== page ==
Our tiny bipeds

by Amandeep Jutla

You will know it when you see it. The star is at the system’s edge. Follow the charts. Stay vigilant. Be aware that the target world is smaller than most – less than one percent the size of our own. As such, for reasons of scale, the typical invasion patterns will be ineffective. The paradigms you know must be flushed from your mind.

Would that I could offer you new ones to replace them, but we have yet to finalize a new pattern. You must learn new methods, but you must discover them on your own.

(You may doubt your ability to do this. Do not. I would remind you that you were chosen because of your psychometrics. Our profile is more detailed than you can imagine. I have seen you from the inside of you. I have spent hours examining each parameter. However well you believe you understand yourself, I understand you better. I have confidence that you will find a solution.)

Know that the target world may attempt to resist our efforts to subdue it. It is a violent and volcanic place. It is not home to life and never will be, until or unless we intervene.

One nascent plan we refer to as the biped scheme. It will involve a great deal of engineering prowess on your part. You will need to flood the world with water. You will need to foment what will in retrospect appear to have been an evolutionary process that will culminate in an order of these creatures.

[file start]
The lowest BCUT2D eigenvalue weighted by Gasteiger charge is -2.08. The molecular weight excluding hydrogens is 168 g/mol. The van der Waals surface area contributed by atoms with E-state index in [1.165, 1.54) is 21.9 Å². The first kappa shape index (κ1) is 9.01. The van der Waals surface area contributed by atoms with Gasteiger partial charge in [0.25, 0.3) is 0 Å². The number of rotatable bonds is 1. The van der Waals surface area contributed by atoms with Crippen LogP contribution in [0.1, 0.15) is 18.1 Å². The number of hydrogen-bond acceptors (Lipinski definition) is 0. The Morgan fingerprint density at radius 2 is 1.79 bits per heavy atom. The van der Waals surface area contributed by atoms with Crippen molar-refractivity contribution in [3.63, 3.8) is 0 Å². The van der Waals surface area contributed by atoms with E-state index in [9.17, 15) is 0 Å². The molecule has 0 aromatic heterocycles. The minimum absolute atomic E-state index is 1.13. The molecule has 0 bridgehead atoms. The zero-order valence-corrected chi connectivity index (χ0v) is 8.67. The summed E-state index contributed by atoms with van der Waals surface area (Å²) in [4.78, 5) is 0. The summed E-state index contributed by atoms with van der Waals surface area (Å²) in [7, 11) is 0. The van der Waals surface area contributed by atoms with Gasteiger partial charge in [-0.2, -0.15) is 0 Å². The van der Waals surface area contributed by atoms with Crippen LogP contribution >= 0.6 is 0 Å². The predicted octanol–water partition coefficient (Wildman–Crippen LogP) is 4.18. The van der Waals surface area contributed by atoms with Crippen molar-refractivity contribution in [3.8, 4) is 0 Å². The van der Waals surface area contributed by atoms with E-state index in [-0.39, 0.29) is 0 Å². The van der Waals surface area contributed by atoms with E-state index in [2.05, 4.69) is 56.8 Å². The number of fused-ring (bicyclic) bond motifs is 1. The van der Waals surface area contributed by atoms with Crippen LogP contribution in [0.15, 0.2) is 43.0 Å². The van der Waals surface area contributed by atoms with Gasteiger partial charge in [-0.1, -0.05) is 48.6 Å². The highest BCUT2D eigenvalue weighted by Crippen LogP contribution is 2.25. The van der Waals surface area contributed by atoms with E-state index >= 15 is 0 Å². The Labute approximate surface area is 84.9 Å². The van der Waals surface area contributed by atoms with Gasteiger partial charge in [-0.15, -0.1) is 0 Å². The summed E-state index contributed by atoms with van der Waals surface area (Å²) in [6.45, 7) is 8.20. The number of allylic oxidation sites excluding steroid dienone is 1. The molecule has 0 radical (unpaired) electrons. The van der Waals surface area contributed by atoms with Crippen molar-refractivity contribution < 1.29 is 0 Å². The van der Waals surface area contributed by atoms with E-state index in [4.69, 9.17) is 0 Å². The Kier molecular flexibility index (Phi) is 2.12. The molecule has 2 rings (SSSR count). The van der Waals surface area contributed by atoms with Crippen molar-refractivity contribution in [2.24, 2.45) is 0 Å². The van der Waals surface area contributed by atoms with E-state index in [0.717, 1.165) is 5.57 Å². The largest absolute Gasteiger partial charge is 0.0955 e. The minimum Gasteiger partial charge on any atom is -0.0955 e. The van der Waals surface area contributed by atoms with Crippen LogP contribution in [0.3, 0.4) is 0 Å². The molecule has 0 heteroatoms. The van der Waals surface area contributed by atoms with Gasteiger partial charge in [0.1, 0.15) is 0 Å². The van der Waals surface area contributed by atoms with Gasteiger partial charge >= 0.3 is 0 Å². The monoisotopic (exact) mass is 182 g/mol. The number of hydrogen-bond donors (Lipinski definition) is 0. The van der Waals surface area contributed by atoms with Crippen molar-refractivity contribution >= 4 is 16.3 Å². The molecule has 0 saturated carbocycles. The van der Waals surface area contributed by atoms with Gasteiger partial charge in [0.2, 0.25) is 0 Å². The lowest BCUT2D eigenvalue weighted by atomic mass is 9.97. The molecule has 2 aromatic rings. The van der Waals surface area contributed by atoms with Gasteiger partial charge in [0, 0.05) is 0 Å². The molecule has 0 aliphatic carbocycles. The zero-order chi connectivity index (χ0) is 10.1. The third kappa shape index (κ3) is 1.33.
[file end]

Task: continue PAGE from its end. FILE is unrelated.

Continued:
The figure attached to this brief is an artist’s depiction of what one might look like. They are generally hairless. They stand upright. One of them is less than a millionth the size of one of us.

We – you – will make them grow. I am told this process could take up to three billion years. They must not be aware of your presence, even as they live only because you permit them to.

We have considered ways that you might disguise yourself. One possible approach could involve folding yourself into piles of rock. If you do this carefully, you will be indistinguishable from an actual tectonic artifact. To the undiscerning observer, you would seem to be a range of mountains.

Another approach might be to wrap yourself into a spheroid shape. To the undiscerning observer, you would seem to be a moon.

Of course, if you undergo schism by the time of your arrival, there will be two of you. You may not have to choose. The built-in redundancy will ensure our success. We will cover the target world, like so many before it, in automatons of our own design. Yes, we may need to compromise – the tiny bipeds will hardly be ideal – but they will be our tiny bipeds. This will make all the difference.